I didn’t get out for today’s bike ride until late afternoon. Since Ruth wasn’t feeling well, we didn’t turn the alarm on for Sunday morning and so we stayed in bed later than usual. After that start, additional relaxing was the order of the day. What with one thing and another, there was no particular need to rush out on my bike.
Since I’m replacing some of my running with bicycling, I needed to figure out how to convert bike miles to running miles so I can add them together and keep the total at the amount I’m used to. That’s so I don’t start over- or under-training, and also so the “real” total mileage I record in my log doesn’t drop by 10 miles per week. I can’t have that.
I searched the Internet, and the most reliable bike-to-run conversion chart seems to be this one, from a study done by Dr. Edward Coyle of The University of Texas at Austin.
Cycling Speed Calories Conversion
|M.P.H.||Cal. per mile||Divider|
It sure looks reliable. It’s got numbers lined up in a nice chart with decimal points and everything.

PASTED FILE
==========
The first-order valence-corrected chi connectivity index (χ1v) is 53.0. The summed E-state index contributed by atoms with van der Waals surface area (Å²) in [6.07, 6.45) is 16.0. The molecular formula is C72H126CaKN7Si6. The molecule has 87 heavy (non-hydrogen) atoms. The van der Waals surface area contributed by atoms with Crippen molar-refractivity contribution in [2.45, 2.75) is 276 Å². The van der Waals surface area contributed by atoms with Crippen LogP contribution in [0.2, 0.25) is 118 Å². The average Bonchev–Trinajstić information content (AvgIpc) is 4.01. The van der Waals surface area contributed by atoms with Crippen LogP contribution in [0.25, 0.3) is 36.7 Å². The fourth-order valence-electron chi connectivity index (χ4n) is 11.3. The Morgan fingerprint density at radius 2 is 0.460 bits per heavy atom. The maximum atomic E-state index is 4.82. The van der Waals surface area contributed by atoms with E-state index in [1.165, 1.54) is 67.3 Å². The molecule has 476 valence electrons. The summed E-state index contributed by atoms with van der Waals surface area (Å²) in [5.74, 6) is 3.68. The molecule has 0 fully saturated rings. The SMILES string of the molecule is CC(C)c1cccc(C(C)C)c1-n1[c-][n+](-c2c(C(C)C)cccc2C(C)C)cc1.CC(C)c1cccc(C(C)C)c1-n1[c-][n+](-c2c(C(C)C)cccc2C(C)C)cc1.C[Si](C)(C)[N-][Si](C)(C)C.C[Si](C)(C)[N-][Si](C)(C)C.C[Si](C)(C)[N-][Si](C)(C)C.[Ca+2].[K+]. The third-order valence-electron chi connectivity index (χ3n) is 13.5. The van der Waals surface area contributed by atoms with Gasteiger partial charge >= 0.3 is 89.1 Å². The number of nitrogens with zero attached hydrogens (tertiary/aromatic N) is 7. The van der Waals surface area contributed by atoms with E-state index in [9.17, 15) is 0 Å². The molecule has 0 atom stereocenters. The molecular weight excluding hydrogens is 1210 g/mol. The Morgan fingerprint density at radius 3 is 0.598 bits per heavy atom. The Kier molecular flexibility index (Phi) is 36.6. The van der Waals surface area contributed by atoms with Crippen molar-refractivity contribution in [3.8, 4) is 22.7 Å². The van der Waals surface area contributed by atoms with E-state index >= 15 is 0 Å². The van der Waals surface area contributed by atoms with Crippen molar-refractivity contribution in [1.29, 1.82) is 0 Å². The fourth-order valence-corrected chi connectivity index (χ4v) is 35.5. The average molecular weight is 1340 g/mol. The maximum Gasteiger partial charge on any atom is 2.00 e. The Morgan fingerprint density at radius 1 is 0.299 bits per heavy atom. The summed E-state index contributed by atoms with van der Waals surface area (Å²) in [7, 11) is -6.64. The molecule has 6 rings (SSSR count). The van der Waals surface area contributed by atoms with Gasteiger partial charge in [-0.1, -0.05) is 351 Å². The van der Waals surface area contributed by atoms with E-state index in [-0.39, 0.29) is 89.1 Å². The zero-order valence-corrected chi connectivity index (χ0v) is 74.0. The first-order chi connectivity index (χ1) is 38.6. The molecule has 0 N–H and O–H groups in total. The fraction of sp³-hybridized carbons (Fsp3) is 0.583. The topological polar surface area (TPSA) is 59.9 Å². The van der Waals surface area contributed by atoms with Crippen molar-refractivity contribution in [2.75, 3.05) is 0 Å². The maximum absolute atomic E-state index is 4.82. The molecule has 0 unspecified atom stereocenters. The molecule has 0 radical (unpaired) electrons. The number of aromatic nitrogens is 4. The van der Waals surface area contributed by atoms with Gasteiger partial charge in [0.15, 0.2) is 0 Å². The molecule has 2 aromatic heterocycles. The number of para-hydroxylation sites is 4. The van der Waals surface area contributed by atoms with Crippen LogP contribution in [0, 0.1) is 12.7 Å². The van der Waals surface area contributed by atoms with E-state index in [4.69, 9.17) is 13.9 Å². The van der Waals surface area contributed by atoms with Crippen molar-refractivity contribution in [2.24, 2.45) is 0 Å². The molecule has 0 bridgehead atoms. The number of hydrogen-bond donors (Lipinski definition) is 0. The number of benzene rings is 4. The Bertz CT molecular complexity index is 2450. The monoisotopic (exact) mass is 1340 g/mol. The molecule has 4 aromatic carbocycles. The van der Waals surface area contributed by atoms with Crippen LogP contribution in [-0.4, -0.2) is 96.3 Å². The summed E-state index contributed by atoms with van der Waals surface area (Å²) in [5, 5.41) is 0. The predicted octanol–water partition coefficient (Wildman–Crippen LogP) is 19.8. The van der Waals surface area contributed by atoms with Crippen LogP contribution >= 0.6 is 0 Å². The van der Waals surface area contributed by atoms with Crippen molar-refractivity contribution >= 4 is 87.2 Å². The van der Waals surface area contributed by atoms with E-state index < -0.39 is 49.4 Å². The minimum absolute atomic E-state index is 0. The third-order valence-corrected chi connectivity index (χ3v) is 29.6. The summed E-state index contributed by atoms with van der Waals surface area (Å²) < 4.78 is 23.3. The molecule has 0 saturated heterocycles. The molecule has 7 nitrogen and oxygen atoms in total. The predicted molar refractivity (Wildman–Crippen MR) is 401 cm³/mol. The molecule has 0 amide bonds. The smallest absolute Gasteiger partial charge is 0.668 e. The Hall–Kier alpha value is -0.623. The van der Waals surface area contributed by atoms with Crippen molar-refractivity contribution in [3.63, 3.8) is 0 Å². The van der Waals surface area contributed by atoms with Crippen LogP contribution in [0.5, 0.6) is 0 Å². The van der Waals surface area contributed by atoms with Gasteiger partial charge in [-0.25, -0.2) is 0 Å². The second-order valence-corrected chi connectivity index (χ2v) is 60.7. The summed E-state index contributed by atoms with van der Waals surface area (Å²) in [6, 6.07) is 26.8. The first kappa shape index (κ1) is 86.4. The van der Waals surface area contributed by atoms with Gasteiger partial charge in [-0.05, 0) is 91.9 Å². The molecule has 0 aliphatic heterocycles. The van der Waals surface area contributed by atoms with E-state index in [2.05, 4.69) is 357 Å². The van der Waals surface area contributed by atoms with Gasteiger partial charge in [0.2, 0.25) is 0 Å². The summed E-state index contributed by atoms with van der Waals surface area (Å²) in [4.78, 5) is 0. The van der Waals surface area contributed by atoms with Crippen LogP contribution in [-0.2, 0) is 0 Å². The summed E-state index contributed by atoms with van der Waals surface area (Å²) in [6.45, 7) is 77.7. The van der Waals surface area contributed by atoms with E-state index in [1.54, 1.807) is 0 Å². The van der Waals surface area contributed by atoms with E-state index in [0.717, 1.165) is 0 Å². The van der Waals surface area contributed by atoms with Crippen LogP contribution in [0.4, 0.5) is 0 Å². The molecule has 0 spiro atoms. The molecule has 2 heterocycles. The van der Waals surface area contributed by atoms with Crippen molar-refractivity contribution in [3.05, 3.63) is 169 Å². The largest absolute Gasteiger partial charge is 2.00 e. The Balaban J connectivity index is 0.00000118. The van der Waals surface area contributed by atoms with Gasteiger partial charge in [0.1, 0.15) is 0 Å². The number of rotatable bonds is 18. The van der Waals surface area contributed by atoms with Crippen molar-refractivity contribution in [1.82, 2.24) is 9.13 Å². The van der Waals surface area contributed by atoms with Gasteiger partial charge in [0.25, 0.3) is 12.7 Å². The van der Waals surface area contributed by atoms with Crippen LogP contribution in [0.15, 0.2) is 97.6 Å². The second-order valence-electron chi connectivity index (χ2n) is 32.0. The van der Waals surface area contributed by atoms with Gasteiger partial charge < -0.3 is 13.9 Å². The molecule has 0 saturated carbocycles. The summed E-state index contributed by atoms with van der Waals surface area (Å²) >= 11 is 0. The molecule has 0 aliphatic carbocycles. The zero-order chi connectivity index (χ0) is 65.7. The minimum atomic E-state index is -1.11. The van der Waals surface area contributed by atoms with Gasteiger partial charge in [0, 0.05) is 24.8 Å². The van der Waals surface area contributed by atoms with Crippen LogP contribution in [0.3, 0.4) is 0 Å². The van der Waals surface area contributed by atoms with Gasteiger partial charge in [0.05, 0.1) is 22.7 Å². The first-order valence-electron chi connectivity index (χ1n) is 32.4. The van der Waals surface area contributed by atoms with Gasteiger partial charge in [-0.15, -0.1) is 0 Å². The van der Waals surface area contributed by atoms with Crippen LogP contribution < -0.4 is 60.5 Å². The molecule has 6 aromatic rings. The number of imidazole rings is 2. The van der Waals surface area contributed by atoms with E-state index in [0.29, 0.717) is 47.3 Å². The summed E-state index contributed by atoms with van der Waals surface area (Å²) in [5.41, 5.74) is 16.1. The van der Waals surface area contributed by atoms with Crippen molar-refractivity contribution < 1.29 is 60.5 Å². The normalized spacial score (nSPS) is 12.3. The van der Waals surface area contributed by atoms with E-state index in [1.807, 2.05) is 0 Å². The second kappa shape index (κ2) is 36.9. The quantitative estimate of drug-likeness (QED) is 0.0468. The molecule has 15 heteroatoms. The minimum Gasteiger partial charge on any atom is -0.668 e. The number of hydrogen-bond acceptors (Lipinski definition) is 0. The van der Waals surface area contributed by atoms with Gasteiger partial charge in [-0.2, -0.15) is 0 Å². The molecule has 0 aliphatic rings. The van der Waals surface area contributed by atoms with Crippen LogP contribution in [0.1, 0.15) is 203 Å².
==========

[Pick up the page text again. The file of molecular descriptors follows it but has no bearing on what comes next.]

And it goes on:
The idea is that you measure how many calories each activity burns per mile and use the ratio between the two for the conversion. Since I generally ride in the 13 to 14 mile-per-hour range and my weight is pretty close to the 155 pound standard used to develop the chart, I figure a divider of 4 is close enough for my purposes.
To take this week as an example, I ran 36 miles and biked 69 miles. Divide 69 by 4 and add that to 36, and I get 53.25. Toss away the numbers after the decimal that imply an accuracy that isn’t really there, and the result is a “RunEq” of 53 miles. That number is probably a little high because Wednesday’s long bike ride was very slow, but it’s close enough. Yesterday’s miserable run probably made up much of the difference.
You can follow my weekly totals in this spreadsheet that I’ve posted online.
(16 mi. bike; 148#)